Surveillance of antimicrobial resistance

Surveillance of antimicrobial resistance is used to measure the effectiveness of the actions used to combat antimicrobial resistance and detect new threats.

In Finland, different systems are used to monitor the antimicrobial resistance situation. There is also cooperation with expert networks operating across Europe. Finland participates in European Antimicrobial Resistance Surveillance Network (EARS-Net) and European Surveillance of Antimicrobial Consumption Network (ESAC-Net) monitoring networks.

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FiRe – Finnish Study Group for Antimicrobial Resistance

FiRe – Finnish Study Group for Antimicrobial Resistance is collaborative body based on voluntariness. The group includes Finnish clinical microbiology laboratories and the Finnish Institute for Health and Welfare (THL). 

FiRe was established in 1992 and one of its first objectives was to harmonise the methods used for determining drug susceptibility of diagnostic bacterial findings in Finland. 

The FiRe standard was completed in 1996 and has since been in use in all FiRe laboratories. The standard is based on the American CLSI (formerly NCCLS) sensitivity specification standard. In 2011, all FiRe laboratories transitioned to using the European EUCAST standard.

Fire produces data and recommendations 

The primary task of FiRe is to produce reliable and comparable data on the prevalence of drug resistance in the most clinically significant bacteria in Finland. 

This resistance data is used as the basis for compiling the annual Finres report. FiRe reports findings isolated from invasive patient samples to the ECDC’s EARS-Net surveillance network for the bacteria marked with an asterisk (*). 
Finres reports (in Finnish)

The EARS-Net database can be freely viewed on the ECDC website. Surveillance data on antimicrobial resistance in Europe is available from 2005 onwards. 

The examined bacteria:

Streptococcus pneumoniae*
Streptococcus pyogenes
Escherichia coli*
Klebsiella pneumoniae*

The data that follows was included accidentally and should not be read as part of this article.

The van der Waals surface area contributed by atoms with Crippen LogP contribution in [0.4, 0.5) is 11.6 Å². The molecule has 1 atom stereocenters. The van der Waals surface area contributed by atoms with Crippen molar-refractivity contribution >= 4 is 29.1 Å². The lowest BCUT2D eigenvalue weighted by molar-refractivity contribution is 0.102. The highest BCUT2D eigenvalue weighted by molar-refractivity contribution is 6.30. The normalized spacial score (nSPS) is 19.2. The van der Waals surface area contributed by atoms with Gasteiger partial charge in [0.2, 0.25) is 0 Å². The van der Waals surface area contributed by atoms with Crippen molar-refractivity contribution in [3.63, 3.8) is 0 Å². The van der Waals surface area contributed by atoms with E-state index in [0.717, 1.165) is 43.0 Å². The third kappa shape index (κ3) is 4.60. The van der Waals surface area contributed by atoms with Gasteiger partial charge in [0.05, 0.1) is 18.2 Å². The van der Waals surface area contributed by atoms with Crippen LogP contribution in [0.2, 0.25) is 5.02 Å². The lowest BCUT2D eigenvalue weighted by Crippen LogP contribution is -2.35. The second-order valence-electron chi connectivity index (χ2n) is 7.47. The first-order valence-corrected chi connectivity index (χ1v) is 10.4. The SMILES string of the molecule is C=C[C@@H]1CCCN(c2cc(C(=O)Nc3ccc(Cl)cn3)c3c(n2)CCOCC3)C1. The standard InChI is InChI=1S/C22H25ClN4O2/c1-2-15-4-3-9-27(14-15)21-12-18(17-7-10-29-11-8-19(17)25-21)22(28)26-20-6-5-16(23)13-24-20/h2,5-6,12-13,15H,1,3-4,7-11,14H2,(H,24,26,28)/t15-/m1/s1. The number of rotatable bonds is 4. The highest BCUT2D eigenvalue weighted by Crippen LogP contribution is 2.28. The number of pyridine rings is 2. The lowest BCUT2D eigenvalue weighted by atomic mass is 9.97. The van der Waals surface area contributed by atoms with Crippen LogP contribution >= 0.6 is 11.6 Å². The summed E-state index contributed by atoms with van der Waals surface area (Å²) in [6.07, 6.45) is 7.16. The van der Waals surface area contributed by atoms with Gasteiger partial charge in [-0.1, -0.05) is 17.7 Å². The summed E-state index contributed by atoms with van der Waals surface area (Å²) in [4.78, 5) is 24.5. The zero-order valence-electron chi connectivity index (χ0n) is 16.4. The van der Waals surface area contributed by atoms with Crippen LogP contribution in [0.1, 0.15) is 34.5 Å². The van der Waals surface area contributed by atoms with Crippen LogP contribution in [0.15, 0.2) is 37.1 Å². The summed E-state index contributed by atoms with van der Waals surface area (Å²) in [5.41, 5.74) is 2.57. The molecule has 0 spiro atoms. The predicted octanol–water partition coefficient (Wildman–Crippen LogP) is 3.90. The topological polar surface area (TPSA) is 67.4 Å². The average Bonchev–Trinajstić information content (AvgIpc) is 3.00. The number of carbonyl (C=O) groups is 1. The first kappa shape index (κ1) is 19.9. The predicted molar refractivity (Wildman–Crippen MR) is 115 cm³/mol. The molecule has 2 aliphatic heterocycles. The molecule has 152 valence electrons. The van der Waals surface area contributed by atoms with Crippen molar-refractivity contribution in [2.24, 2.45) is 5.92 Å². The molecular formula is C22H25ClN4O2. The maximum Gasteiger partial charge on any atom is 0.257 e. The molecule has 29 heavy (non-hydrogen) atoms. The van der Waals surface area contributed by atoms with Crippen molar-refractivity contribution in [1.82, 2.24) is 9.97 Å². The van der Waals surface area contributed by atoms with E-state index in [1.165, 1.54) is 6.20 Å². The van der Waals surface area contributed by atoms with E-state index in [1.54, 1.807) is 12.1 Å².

Klebsiella oxytoca
Pseudomonas aeruginosa*
Staphylococcus aureus*
Haemophilus influenzae
Moraxella catarrhalis
Neisseria gonorrhoeae
Neisseria meningitidis
Enterococcus faecalis/faecium*
Enterobacter cloacae

Another important task for FiRe is to draw up and maintain national guidelines and recommendations, for instance, because of new resistance problems caused by e.g. ESBL and CPE bacteria.

THL coordinates the FiRe network 

FiRe consists of 23 Finnish clinical microbiology laboratories and the Bacteriology Unit of the Finnish Institute for Health and Welfare.
FiRe laboratories (in Finnish)

The group meets twice a year in a negotiation and a training meeting. FiRe’s operations are led by a board elected for a three-year term.

The Finnish Institute for Health and Welfare coordinates the FiRe network and provides both technical and specialist support. The institute maintains and develops the Finres antimicrobial susceptibility database. 

FiRe has no cooperation agreements with industry. 

FiRe has also received development project funding in the period 2009–2012 from the appropriation for the surveillance of communicable diseases of the Ministry of Social Affairs and Health.

Surveillance of antimicrobial drug consumption 

The use of antimicrobial drugs has a significant impact on the emergence of antimicrobial resistance. Broad-spectrum antimicrobial drugs cause the selection and reproduction of resistant microbial strains in the body. 

Choices made on antimicrobial drugs in hospitals can be used to influence the rise in prevalence of multidrug-resistant microbial strains. However, most antimicrobial drug use takes place outside hospitals. The antimicrobials used in livestock also contribute to the development of resistance.

Antimicrobial drug consumption monitored at European level 

Antimicrobial drug consumption is monitored in the EU under the coordination of the European Centre for Disease Prevention and Control (ECDC). EU/EEA/EFTA countries report annual data on antibacterial, antifungal and antiviral drugs. They form the joint ESAC-Net surveillance network. 

The surveillance of consumption is based on national sales and medical reimbursement statistics. Data are collected separately from hospitals and outpatient care. Indicator figures proportional to the population are used in making comparisons. 

The so-called “defined daily dose” (DDD), or the average adult daily dose for adults, allows making comparisons of different dosage forms and medicine consumption in proportion to the population: For example, DDD/1,000 inhabitants/day. 

Information about antimicrobial drug consumption from reports

ECDC publishes an annual summary report and maintains a database used to review antimicrobial drug consumption by country, region and drug group. The database includes data from 1997 onwards. 
Annual reports and protocols on antimicrobial consumption

In addition, ECDC, the European Food Safety Authority (EFSA) and the European Medicines Agency (EMA) have published joint reports on antimicrobial drug consumption and antimicrobial resistance reported in humans and animals. The reports are based on follow-up data collected in the period 2011–2015. Finland participates in ESAC-Net surveillance.
The European Union summary report on antimicrobial resistance

In November 2018, the first national report was published, presenting an overview of Finland's antimicrobial drug consumption in the period 2010–2017 by region. 

The prevalence of antimicrobial drug use has also been charted at the national level in connection with prevalence studies concerning treatment-related infections. 
Video: Monitoring of antimicrobial drug consumption and regional reporting (YouTube, in Finnish)